Fire An­gels

El­iz­a­beth Kern

Foreword Reviews - - Reviews Adult Fiction - MEG NOLA

Chicago Re­view Press Soft­cover $14.99 (320pp) 978-1-61373-629-6

This is a heart­break­ing and en­gross­ing nov­el­iza­tion of part of Chicago’s his­tory.

El­iz­a­beth Kern’s Fire An­gels is a nov­el­iza­tion of the tragic 1958 fire that de­stroyed Chicago’s Our Lady of the An­gels School and killed nine­tytwo chil­dren and three nuns. The book re­calls the hor­ror of that day, and the im­pact it had upon the city and the na­tion.

Lov­ing knowl­edge of Chicago adds a spe­cial di­men­sion to Fire An­gels. The close-knit, north­west-side neigh­bor­hood where Our Lady of the An­gels once stood is well de­tailed and rep­re­sented. Ital­ian, Ir­ish, and Pol­ish fam­i­lies sent their chil­dren to the Catholic school, which had over 1,500 stu­dents.

In an in­ter­est­ing turn, the en­tity of fire it­self be­comes a char­ac­ter in the book. Fire takes many forms, so its nar­ra­tive pres­ence comes and goes, but the voice is as brash and street-smart as one of Chicago au­thor Nel­son Al­gren’s hus­tlers, while also sound­ing com­pul­sively con­trite. “When I’m con­tained, I’m quite harm­less,” the fire notes. He’s the warmth within fire­places, the fuel that cooks de­li­cious meals, or the flick­er­ing beauty of can­dle­light. But once let loose, he can turn evil and vo­ra­cious, with­out self-con­trol.

Be­cause Fire An­gels is based on truth, its im­pact is in­tense. Real peo­ple lost their lives, and par­ents watched in hor­ror as the bod­ies of their sons and daugh­ters were brought out by fire­fight­ers. For the sur­vivors, years of psy­cho­log­i­cal trauma and skin grafts be­came part of their fu­ture, and a once tightly con­nected neigh­bor­hood changed into a trou­bled pocket of loss and death.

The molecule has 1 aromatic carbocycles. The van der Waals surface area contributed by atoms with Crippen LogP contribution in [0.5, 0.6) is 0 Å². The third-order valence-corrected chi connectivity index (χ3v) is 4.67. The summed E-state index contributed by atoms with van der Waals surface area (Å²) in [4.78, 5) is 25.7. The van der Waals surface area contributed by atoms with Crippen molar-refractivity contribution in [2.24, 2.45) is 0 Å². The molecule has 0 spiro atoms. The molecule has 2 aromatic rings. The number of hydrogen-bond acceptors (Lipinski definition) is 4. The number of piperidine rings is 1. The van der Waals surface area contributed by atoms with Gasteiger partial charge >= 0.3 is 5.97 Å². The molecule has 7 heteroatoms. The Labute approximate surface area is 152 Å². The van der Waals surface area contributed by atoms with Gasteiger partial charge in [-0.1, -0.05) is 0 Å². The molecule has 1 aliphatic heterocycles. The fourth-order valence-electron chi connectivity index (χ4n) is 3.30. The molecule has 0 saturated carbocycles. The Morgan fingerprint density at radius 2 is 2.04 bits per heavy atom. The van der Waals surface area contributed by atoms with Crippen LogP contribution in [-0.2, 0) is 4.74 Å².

Kern’s por­trait of the name­less boy who most likely started the fire, and his un­for­tu­nate

fas­ci­na­tion with flames and matches, is com­pelling. She shows that while the boy did light the matches, the build­ing it­self had al­ready ex­hib­ited many fire-haz­ard con­di­tions. The Catholic Church did not want to be ex­posed to law­suits or in­ves­ti­ga­tions. In­stead, the arch­bishop of Chicago urged par­ents to ac­cept God’s will, “for in fire, gold is tested.”

The story is heart­break­ingly en­gross­ing, and part of Chicago’s liv­ing his­tory.

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